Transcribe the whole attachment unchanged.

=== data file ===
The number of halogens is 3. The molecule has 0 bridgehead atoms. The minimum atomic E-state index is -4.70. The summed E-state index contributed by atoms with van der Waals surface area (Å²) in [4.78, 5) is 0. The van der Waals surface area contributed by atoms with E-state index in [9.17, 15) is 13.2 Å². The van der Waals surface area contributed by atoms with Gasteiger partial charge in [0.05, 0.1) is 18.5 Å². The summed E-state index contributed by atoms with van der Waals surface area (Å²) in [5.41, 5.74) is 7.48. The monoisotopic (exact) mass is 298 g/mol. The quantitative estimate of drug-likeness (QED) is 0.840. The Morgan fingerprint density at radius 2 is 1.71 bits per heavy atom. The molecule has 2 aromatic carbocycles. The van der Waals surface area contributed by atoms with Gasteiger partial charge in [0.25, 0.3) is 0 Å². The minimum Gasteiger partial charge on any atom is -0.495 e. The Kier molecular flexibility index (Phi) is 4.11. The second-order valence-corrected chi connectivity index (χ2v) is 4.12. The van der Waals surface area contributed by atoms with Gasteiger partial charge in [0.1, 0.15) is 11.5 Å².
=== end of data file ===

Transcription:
The number of halogens is 3. The molecule has 0 bridgehead atoms. The minimum atomic E-state index is -4.70. The summed E-state index contributed by atoms with van der Waals surface area (Å²) in [4.78, 5) is 0. The van der Waals surface area contributed by atoms with E-state index in [9.17, 15) is 13.2 Å². The van der Waals surface area contributed by atoms with Gasteiger partial charge in [0.05, 0.1) is 18.5 Å². The summed E-state index contributed by atoms with van der Waals surface area (Å²) in [5.41, 5.74) is 7.48. The monoisotopic (exact) mass is 298 g/mol. The quantitative estimate of drug-likeness (QED) is 0.840. The Morgan fingerprint density at radius 2 is 1.71 bits per heavy atom. The molecule has 2 aromatic carbocycles. The van der Waals surface area contributed by atoms with Gasteiger partial charge in [0.25, 0.3) is 0 Å². The minimum Gasteiger partial charge on any atom is -0.495 e. The Kier molecular flexibility index (Phi) is 4.11. The second-order valence-corrected chi connectivity index (χ2v) is 4.12. The van der Waals surface area contributed by atoms with Gasteiger partial charge in [0.1, 0.15) is 11.5 Å².